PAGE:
She’s not herself anymore and this time, she is not bouncing back.
Watching the situation from afar is dumbfounding, and I can’t even imagine how my family must be feeling dealing with mom directly. Six weeks ago she was talking, walking and making plans to conquer the world. Today, she sits in a hospital bed confused, not knowing who is whom or why are all those people going to see her. The decline was steep, relentless and ruthless. First the seizures became more frequent. The convulsions manifested in the strangest way; she’d laugh for a few minutes, stabilize, and then cry for a few more. The seismic activity in the brain matter was destroying all the memories edified throughout the years. Her brain must look like San Francisco post 1989 earthquake. (See picture above.)
My sister flew in to assess the damage a few days earlier and her findings were disconcerting. A few days before she seemed fine, and now all the progress made was lost. The system was rebooting itself, a second time after surgery. Defiantly, the doctors scramble to adjust medications in an effort to save whatever information is still available. The smaller yet more frequent shockwaves are permanently causing damage to her communications centers, diminishing her chances of recovering with each passing crisis. Blame the process. By the time she finally starts chemo and radiation there may not be much mom left to save. This situation is waaay above our pay grade and although the Colonel had contingency plans, she missed a crucial point of this whole scenario: her income disqualified her of much needed programs and aid. The cherry on top was having to pay out of pocket for services others qualified for but didn’t need urgently.
Timing is everything.
Between family and friends we have split her at home and in hospital care duties, making sure she is always in the company of her favorite people. Day and night nurses were hired to cover whatever shifts lacked volunteers until the full 24/7 care package shifts were negotiated. Coordinating from my location in the Pacific Northwest has been a challenge but thus far my sister has taken the remote command with flying colors. Twenty nine years ago mom was giving birth to her, and in the past few months this same child was spending most of her energy preparing to confront a lifetime without her. It’s not fair! We were so close to the goal. Chemo and radiation treatments would have to wait until she was stable. The window for therapies that could extend her life and improve its quality was closing. I’m disappointed. The miracle wasn’t meant to be.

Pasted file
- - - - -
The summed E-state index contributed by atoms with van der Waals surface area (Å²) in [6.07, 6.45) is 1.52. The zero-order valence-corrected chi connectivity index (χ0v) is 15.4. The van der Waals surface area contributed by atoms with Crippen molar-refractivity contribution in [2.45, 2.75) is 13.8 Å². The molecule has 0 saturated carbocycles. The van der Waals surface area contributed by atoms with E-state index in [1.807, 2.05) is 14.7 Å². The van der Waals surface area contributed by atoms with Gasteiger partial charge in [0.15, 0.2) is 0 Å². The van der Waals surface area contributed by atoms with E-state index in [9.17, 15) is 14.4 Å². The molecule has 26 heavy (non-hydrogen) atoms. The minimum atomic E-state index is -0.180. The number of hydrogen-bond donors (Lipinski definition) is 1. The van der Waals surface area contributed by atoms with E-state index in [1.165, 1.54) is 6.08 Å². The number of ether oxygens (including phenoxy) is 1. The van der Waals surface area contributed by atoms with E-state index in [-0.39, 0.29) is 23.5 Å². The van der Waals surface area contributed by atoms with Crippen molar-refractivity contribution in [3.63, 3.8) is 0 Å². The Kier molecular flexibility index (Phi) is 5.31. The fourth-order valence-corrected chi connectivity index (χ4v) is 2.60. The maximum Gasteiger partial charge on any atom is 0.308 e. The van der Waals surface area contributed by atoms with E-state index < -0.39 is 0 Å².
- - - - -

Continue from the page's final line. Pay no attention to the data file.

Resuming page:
I would not wish this on my worst enemy.
Just when we were losing all hope that she would recover, her communication skills started to return. First, we heard her state her name and age clearly. Little by little the names of nephews and nieces were recited as if they had never been forgotten. When she recalled my sister’s name, her brain scan registered seizure activity. Panic set in. Could knowing sis is there trigger her? Same phenomenon was observed when she remembered my name. 🤔 Tears stream down her cheeks every time a tremor hits. So very out of character yet completely understandable. Being trapped in your own consciousness doesn’t seem enjoyable from our end, let alone hers.
Moments of lucid clarity make me uneasy. This uphill battle can end at any moment, especially since the cancer is aggressive and most likely spreading to adjacent healthy cells. Whatever it attacks next could leave her heavily impared, bedridden. The fact that she is on industrial strength doses of the anticonvulsant medications doesn’t give us much solace. There’s not much left to do other than watch her get worse by the minute. We continue to fight today to win tomorrow, to gain some ground and protect what’s left of her recollections, emotions and motor functions. The extended family and friends pray for her swift restoration. I’m caught between preparing for the worst and expecting the best possible outcome. Either way she dies, the difference is when. This is new uncharted territory for all of us. We don’t know what’s right, and what’s easy anymore.
My armor is starting to show a few cracks, however, we plan to go down swinging. Lilo may be jobless but the task at hand is more important and hopefully somewhat rewarding. Not sure if its safe to say every minute spent with her is a privilege because its tough seeing her turn into a shell of herself. The most we can do is stay focused on the goal of keeping her safe, joyful and dignified. Mom, I’ll keep track of the broken pieces, of the missing parts of you. Focus on putting the puzzle back together, on making yourself whole. The trail may be dark, uneven and badly illuminated but it’s nothing you haven’t conquered before. Don’t waste time worrying about what could have been. The time we got was enough, and the experiences we shared will last a lifetime.
Lilo will persevere, I’ll see to it. We’ll be angry and discouraged at first but eventually the pendulum will swing in another direction. It will be a demanding, time consuming process but we will emerge victorious. I’m angry at life, at the cancer and at you but all that will be resolved once we get through this battle. I promise I’ll do right by you as you have done for us. This is not the end even though it may appear like it.
Mom, hang in there. I’ll see you soon…